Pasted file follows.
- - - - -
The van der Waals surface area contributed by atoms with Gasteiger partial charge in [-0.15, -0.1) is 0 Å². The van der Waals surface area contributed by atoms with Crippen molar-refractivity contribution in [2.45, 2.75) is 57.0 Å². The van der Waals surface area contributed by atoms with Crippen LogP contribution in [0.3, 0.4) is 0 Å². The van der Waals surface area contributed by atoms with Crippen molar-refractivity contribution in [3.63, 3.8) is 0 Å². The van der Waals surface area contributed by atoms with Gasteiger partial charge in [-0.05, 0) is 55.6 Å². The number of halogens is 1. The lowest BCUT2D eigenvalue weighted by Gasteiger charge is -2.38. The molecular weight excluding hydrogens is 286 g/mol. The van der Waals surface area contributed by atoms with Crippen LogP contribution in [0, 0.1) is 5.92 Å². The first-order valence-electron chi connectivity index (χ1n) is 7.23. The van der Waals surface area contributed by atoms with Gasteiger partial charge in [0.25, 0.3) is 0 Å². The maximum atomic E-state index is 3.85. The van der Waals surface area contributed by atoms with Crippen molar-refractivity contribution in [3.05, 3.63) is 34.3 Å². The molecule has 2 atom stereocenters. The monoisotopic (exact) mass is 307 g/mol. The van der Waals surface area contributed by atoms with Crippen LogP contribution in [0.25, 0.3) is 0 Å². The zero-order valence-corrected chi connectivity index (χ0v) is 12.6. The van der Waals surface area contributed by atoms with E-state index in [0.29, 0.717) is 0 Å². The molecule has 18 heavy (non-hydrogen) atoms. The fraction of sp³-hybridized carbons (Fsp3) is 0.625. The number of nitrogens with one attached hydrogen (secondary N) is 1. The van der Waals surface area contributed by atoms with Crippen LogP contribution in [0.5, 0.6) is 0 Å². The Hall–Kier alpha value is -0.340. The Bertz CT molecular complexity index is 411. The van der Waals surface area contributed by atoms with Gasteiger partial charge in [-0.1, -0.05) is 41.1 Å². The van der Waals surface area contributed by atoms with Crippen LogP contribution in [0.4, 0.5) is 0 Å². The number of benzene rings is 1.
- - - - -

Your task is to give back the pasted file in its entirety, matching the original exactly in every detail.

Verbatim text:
The van der Waals surface area contributed by atoms with Gasteiger partial charge in [-0.15, -0.1) is 0 Å². The van der Waals surface area contributed by atoms with Crippen molar-refractivity contribution in [2.45, 2.75) is 57.0 Å². The van der Waals surface area contributed by atoms with Crippen LogP contribution in [0.3, 0.4) is 0 Å². The van der Waals surface area contributed by atoms with Crippen molar-refractivity contribution in [3.63, 3.8) is 0 Å². The van der Waals surface area contributed by atoms with Gasteiger partial charge in [-0.05, 0) is 55.6 Å². The number of halogens is 1. The lowest BCUT2D eigenvalue weighted by Gasteiger charge is -2.38. The molecular weight excluding hydrogens is 286 g/mol. The van der Waals surface area contributed by atoms with Crippen LogP contribution in [0, 0.1) is 5.92 Å². The first-order valence-electron chi connectivity index (χ1n) is 7.23. The van der Waals surface area contributed by atoms with Gasteiger partial charge in [0.25, 0.3) is 0 Å². The maximum atomic E-state index is 3.85. The van der Waals surface area contributed by atoms with Crippen molar-refractivity contribution in [3.05, 3.63) is 34.3 Å². The molecule has 2 atom stereocenters. The monoisotopic (exact) mass is 307 g/mol. The van der Waals surface area contributed by atoms with Crippen LogP contribution in [0.25, 0.3) is 0 Å². The zero-order valence-corrected chi connectivity index (χ0v) is 12.6. The van der Waals surface area contributed by atoms with E-state index in [0.29, 0.717) is 0 Å². The molecule has 18 heavy (non-hydrogen) atoms. The fraction of sp³-hybridized carbons (Fsp3) is 0.625. The number of nitrogens with one attached hydrogen (secondary N) is 1. The van der Waals surface area contributed by atoms with Crippen LogP contribution in [0.5, 0.6) is 0 Å². The Hall–Kier alpha value is -0.340. The Bertz CT molecular complexity index is 411. The van der Waals surface area contributed by atoms with Gasteiger partial charge in [-0.1, -0.05) is 41.1 Å². The van der Waals surface area contributed by atoms with Crippen LogP contribution in [0.4, 0.5) is 0 Å². The number of benzene rings is 1.